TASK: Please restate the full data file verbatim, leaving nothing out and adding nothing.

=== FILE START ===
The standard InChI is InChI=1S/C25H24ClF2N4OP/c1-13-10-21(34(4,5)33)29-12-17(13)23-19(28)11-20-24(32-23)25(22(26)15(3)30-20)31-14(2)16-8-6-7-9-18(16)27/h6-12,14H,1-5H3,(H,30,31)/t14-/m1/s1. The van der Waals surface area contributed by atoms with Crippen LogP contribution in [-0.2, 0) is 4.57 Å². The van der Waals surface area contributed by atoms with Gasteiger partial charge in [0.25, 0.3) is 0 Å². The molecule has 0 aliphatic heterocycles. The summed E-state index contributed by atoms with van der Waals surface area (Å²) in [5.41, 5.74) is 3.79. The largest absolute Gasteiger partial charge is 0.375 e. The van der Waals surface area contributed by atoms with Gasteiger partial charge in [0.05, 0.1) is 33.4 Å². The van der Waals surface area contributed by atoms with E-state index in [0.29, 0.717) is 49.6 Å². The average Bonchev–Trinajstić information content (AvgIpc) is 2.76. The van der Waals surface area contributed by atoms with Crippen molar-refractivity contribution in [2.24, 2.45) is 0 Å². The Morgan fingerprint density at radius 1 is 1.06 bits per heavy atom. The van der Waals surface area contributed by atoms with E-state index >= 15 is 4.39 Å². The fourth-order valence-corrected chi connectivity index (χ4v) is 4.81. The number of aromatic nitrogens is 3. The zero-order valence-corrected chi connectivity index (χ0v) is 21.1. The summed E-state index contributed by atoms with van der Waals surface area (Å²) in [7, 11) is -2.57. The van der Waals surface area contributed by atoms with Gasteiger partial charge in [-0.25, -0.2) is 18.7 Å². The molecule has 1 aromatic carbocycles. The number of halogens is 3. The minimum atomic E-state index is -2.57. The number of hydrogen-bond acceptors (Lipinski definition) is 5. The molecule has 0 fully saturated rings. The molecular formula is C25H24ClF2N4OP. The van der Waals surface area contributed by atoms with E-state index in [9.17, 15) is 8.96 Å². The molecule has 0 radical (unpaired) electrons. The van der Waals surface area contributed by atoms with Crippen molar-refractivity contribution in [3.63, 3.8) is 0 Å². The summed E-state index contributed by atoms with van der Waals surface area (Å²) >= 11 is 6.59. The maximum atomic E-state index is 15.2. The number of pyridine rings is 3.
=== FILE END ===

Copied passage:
The standard InChI is InChI=1S/C25H24ClF2N4OP/c1-13-10-21(34(4,5)33)29-12-17(13)23-19(28)11-20-24(32-23)25(22(26)15(3)30-20)31-14(2)16-8-6-7-9-18(16)27/h6-12,14H,1-5H3,(H,30,31)/t14-/m1/s1. The van der Waals surface area contributed by atoms with Crippen LogP contribution in [-0.2, 0) is 4.57 Å². The van der Waals surface area contributed by atoms with Gasteiger partial charge in [0.25, 0.3) is 0 Å². The molecule has 0 aliphatic heterocycles. The summed E-state index contributed by atoms with van der Waals surface area (Å²) in [5.41, 5.74) is 3.79. The largest absolute Gasteiger partial charge is 0.375 e. The van der Waals surface area contributed by atoms with Gasteiger partial charge in [0.05, 0.1) is 33.4 Å². The van der Waals surface area contributed by atoms with E-state index in [0.29, 0.717) is 49.6 Å². The average Bonchev–Trinajstić information content (AvgIpc) is 2.76. The van der Waals surface area contributed by atoms with Crippen molar-refractivity contribution in [2.24, 2.45) is 0 Å². The Morgan fingerprint density at radius 1 is 1.06 bits per heavy atom. The van der Waals surface area contributed by atoms with E-state index >= 15 is 4.39 Å². The fourth-order valence-corrected chi connectivity index (χ4v) is 4.81. The number of aromatic nitrogens is 3. The zero-order valence-corrected chi connectivity index (χ0v) is 21.1. The summed E-state index contributed by atoms with van der Waals surface area (Å²) in [7, 11) is -2.57. The van der Waals surface area contributed by atoms with Gasteiger partial charge in [-0.25, -0.2) is 18.7 Å². The molecule has 1 aromatic carbocycles. The number of halogens is 3. The minimum atomic E-state index is -2.57. The number of hydrogen-bond acceptors (Lipinski definition) is 5. The molecule has 0 fully saturated rings. The molecular formula is C25H24ClF2N4OP. The van der Waals surface area contributed by atoms with E-state index in [9.17, 15) is 8.96 Å². The molecule has 0 radical (unpaired) electrons. The van der Waals surface area contributed by atoms with Crippen molar-refractivity contribution in [3.63, 3.8) is 0 Å². The summed E-state index contributed by atoms with van der Waals surface area (Å²) >= 11 is 6.59. The maximum atomic E-state index is 15.2. The number of pyridine rings is 3.